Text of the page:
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Air University Student Research Paper 1996

Title:
The Need For USAF Information Warfare (IW) Strategy For Military Operations Other Than War (MOOTW)

Subject: This paper examines both the information warfare environment and military operations other than war (MOOTW) to determine emerging information warfare technologies that may impact on MOOTW.

Author(s): Bradley L. Butler; George J. Stein (Faculty Advisor)

DTIC Keywords: INFORMATION THEORY, MILITARY OPERATIONS, PSYCHOLOGICAL OPERATIONS

Abstract: With the end of the Cold War, much has been written recently about the future direction the U.S. should take in an uncertain and rapidly changing world environment. Should America expand endeavors into the world community, or focus more attention and resources on domestic problems? The decision will have far reaching implications for many years to come. Two areas having an impact on the answer to this question but not normally examined together are information warfare and the broad area of military operations short of large-scale conventional combat operations commonly known as military operations other than war (MOOTW) and very recently alluded to as other military operations (OMO).

Revolutionary advances in computers, as well as huge and rapidly expanding com puter and communications networks, have created an information explosion with far-reaching political, military, economic and social implications for all mankind. Control of this huge amount of information has become a major issue among numerous competing groups, lending the term "information warfare" a whole new meaning not previously associated with societies in which change occurred at a much slower pace. Control of intangible information assets is increasingly replacing control of tangible assets as a source of real power.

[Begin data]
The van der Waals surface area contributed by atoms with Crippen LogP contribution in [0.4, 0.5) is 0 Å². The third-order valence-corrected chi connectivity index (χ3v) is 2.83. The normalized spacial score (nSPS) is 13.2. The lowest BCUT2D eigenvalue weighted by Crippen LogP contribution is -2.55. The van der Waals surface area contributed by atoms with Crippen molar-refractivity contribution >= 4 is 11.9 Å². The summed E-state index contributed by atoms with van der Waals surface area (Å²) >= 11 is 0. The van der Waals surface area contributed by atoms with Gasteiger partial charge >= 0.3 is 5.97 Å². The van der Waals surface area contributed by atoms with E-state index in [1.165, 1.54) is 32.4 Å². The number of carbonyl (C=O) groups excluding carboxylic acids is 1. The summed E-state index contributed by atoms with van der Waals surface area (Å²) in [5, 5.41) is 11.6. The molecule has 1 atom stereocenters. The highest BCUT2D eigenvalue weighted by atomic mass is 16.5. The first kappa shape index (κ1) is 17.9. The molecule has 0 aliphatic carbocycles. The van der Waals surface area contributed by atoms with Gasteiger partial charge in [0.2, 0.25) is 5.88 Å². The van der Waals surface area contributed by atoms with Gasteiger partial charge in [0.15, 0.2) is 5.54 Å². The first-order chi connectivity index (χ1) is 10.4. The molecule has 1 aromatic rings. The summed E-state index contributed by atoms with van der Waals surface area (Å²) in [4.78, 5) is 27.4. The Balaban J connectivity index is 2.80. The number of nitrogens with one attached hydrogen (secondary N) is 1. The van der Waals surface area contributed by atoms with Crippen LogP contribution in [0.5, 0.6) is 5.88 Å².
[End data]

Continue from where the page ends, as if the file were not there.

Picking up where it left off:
As we enter the Information Age, the end of the Cold War has also created another major series of changes, unleashing many new forms of competition in MOOTW. It is becoming increasingly obvious to most observers that large-scale conflicts between nation states are being replaced by other forms of conflict and competition. Yet for a number of reasons Air Force doctrine says little on the subject, and even less about the impact the information age in general and information warfare in particular will have on it.

This paper examines both the information warfare environment and MOOTW to determine emerging information warfare technologies that may impact on MOOTW, as well as to determine those types of MOOTW requiring unique information warfare capabilities not currently planned for in large-scale conventional warfighting operations. The limitations of using information warfare in MOOTW are also examined in some detail. The author contends that although emerging Air Force strategy and doctrine on information warfare should attempt to address MOOTW more than it currently does, in general strategy and doctrine will be subject to more constraints than corresponding information warfare strategy and doctrine for mid- to high-intensity conflict.


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